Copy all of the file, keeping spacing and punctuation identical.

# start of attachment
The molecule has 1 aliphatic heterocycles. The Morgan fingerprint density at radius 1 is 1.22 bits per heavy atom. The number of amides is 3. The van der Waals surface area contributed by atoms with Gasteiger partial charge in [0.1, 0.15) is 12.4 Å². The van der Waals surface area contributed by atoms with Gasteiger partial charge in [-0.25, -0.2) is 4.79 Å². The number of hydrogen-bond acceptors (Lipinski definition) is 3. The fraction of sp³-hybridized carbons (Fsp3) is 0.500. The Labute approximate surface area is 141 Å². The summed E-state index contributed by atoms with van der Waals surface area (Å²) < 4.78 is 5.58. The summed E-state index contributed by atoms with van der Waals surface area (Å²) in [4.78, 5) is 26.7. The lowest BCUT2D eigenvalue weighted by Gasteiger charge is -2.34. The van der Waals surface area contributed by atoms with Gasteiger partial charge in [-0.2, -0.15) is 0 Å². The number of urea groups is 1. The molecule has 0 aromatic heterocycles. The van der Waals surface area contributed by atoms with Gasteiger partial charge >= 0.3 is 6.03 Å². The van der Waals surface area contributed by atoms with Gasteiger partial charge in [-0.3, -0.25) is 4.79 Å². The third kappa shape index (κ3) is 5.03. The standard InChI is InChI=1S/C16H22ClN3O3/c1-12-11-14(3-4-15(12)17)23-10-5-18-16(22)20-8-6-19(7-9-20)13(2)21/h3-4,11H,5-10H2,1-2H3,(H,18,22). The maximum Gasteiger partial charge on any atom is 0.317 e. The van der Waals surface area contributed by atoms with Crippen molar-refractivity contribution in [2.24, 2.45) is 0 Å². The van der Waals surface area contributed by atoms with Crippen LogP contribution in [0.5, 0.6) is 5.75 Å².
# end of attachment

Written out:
The molecule has 1 aliphatic heterocycles. The Morgan fingerprint density at radius 1 is 1.22 bits per heavy atom. The number of amides is 3. The van der Waals surface area contributed by atoms with Gasteiger partial charge in [0.1, 0.15) is 12.4 Å². The van der Waals surface area contributed by atoms with Gasteiger partial charge in [-0.25, -0.2) is 4.79 Å². The number of hydrogen-bond acceptors (Lipinski definition) is 3. The fraction of sp³-hybridized carbons (Fsp3) is 0.500. The Labute approximate surface area is 141 Å². The summed E-state index contributed by atoms with van der Waals surface area (Å²) < 4.78 is 5.58. The summed E-state index contributed by atoms with van der Waals surface area (Å²) in [4.78, 5) is 26.7. The lowest BCUT2D eigenvalue weighted by Gasteiger charge is -2.34. The van der Waals surface area contributed by atoms with Gasteiger partial charge in [-0.2, -0.15) is 0 Å². The number of urea groups is 1. The molecule has 0 aromatic heterocycles. The van der Waals surface area contributed by atoms with Gasteiger partial charge >= 0.3 is 6.03 Å². The van der Waals surface area contributed by atoms with Gasteiger partial charge in [-0.3, -0.25) is 4.79 Å². The third kappa shape index (κ3) is 5.03. The standard InChI is InChI=1S/C16H22ClN3O3/c1-12-11-14(3-4-15(12)17)23-10-5-18-16(22)20-8-6-19(7-9-20)13(2)21/h3-4,11H,5-10H2,1-2H3,(H,18,22). The maximum Gasteiger partial charge on any atom is 0.317 e. The van der Waals surface area contributed by atoms with Crippen molar-refractivity contribution in [2.24, 2.45) is 0 Å². The van der Waals surface area contributed by atoms with Crippen LogP contribution in [0.5, 0.6) is 5.75 Å².